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About szy

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  1. I always thought that people get to know who they'll be researching under. But then again I'm a sophomore so I probably don't know much.
  2. congrats bro. who's going to be your supervisor here at U of I
  3. quick question people, how long do you think it would take to complete your PhD ?
  4. wait? there's something called a double masters ?
  5. nice. we're back at no. 1 congrats to guishediaz. scoring UCB is pretty damn big.
  6. interesting. I thought that FEA would have utility in construction, but as you said, maybe not. Thanks anyways. btw, if you don't mind me asking, you doin PhD ???
  7. Mate I hope you don't mind me askin, could you give us a look at your stats. And congrats for nailing the schools. It's really inspiring. cheers.
  8. I didn't know that, but then I'm an undergrad. All the rankings that I saw regarding CEE put MIT on no. 1 for PhD programs. I guess it's also because I would like to go into computational structural mechanics or Finite element analysis ( which of course is a bit on the mechanical side ) rather than geotetch, as you and a lot of others are. I just didn't really know that there were any 'structural' specific rankings out there.
  9. So the title is pretty self explanatory, but let me really explain what I'm trying to understand. As a prospective structural engineer, I wanted to know the difference between FEA and C.M. To be more specific, computational 'structural' mechanics, as opposed to comp. fluid mech. I have heard that FEA is fairly interdisciplinary, i.e. something that draws a lot from applied math and even computer science. So the question is - how is computational structural mechanics different. And is FEA really employed a lot in construction. I know that it's very useful in aerospace, but how about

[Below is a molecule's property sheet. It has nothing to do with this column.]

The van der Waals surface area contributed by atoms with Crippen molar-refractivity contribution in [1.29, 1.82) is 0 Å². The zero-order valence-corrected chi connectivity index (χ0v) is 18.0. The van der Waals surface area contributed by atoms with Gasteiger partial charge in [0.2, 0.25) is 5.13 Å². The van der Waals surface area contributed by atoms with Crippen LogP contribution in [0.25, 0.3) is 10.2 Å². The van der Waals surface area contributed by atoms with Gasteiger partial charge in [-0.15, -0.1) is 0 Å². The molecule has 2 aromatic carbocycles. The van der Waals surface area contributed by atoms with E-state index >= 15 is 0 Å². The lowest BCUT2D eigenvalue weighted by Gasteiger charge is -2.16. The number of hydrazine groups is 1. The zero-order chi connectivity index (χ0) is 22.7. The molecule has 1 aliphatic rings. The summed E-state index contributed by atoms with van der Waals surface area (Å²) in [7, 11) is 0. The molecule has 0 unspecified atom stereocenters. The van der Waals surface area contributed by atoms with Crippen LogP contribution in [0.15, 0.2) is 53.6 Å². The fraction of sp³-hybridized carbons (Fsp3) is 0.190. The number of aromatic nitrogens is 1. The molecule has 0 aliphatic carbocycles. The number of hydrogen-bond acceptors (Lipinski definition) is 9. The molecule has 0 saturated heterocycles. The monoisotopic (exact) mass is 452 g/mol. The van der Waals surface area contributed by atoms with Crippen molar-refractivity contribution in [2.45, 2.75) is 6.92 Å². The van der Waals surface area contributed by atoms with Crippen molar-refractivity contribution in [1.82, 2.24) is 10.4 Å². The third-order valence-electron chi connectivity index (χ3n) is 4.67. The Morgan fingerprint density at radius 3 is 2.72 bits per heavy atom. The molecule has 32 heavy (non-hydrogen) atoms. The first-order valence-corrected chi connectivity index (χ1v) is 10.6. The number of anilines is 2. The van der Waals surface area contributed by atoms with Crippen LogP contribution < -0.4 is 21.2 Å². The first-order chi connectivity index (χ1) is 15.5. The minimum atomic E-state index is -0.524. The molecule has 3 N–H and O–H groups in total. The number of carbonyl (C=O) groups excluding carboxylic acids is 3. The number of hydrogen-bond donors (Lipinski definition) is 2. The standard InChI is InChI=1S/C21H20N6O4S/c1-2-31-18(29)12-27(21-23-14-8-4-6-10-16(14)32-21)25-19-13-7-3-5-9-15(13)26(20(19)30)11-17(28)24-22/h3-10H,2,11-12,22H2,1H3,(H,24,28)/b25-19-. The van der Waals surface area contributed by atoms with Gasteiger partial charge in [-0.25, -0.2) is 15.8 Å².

10. I'm kinda taken aback by the stanford results. Not to say it's not a good school ( of course not ) but I have heard some not so appreciable things about their MS programs ( cough cash cows cough ). And I'm not surprised by Caltech at all, they are pretty.......what's the technical term ....... badass.
  11. congrats to structeng. that's inspiring man, it really is. I'm gonna assume that it's between MIT and Berkeley ( or maybe not ). What's gonna be your concentration. cheers
  12. more reasons to research then i guess
  13. Well I guess the title really says it all. I'm an undergrad at the moment, just scored research position for next semester with a prof. Like a lot of other kids I've seen a lot written about 'doing research as an undergrad' in order to have a better chance of getting in to good Masters/phd programs. Let me put it this way, is research really considered a 'game changer' as far as masters/Phd programs applications are concerned? I guess it's kinda hard for me think that a kid who, say had a 3.3 GPA and research (of course, in something that's related to your field) will be preferred ov
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